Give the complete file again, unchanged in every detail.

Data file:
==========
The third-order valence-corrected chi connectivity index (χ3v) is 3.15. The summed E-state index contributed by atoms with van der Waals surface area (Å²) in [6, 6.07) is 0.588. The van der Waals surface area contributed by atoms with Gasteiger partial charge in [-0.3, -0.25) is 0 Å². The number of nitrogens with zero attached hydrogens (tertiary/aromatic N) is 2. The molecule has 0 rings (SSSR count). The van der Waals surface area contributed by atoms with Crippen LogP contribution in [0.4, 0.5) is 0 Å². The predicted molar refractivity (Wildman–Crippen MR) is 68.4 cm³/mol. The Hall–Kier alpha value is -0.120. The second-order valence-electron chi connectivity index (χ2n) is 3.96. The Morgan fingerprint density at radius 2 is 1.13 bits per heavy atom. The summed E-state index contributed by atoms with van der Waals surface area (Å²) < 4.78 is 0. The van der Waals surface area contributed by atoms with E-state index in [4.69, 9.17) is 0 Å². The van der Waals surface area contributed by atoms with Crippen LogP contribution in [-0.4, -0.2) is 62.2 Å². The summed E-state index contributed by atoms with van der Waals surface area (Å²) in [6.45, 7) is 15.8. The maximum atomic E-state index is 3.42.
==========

The third-order valence-corrected chi connectivity index (χ3v) is 3.15. The summed E-state index contributed by atoms with van der Waals surface area (Å²) in [6, 6.07) is 0.588. The van der Waals surface area contributed by atoms with Gasteiger partial charge in [-0.3, -0.25) is 0 Å². The number of nitrogens with zero attached hydrogens (tertiary/aromatic N) is 2. The molecule has 0 rings (SSSR count). The van der Waals surface area contributed by atoms with Crippen LogP contribution in [0.4, 0.5) is 0 Å². The predicted molar refractivity (Wildman–Crippen MR) is 68.4 cm³/mol. The Hall–Kier alpha value is -0.120. The second-order valence-electron chi connectivity index (χ2n) is 3.96. The Morgan fingerprint density at radius 2 is 1.13 bits per heavy atom. The summed E-state index contributed by atoms with van der Waals surface area (Å²) < 4.78 is 0. The van der Waals surface area contributed by atoms with E-state index in [4.69, 9.17) is 0 Å². The van der Waals surface area contributed by atoms with Crippen LogP contribution in [-0.4, -0.2) is 62.2 Å². The summed E-state index contributed by atoms with van der Waals surface area (Å²) in [6.45, 7) is 15.8. The maximum atomic E-state index is 3.42.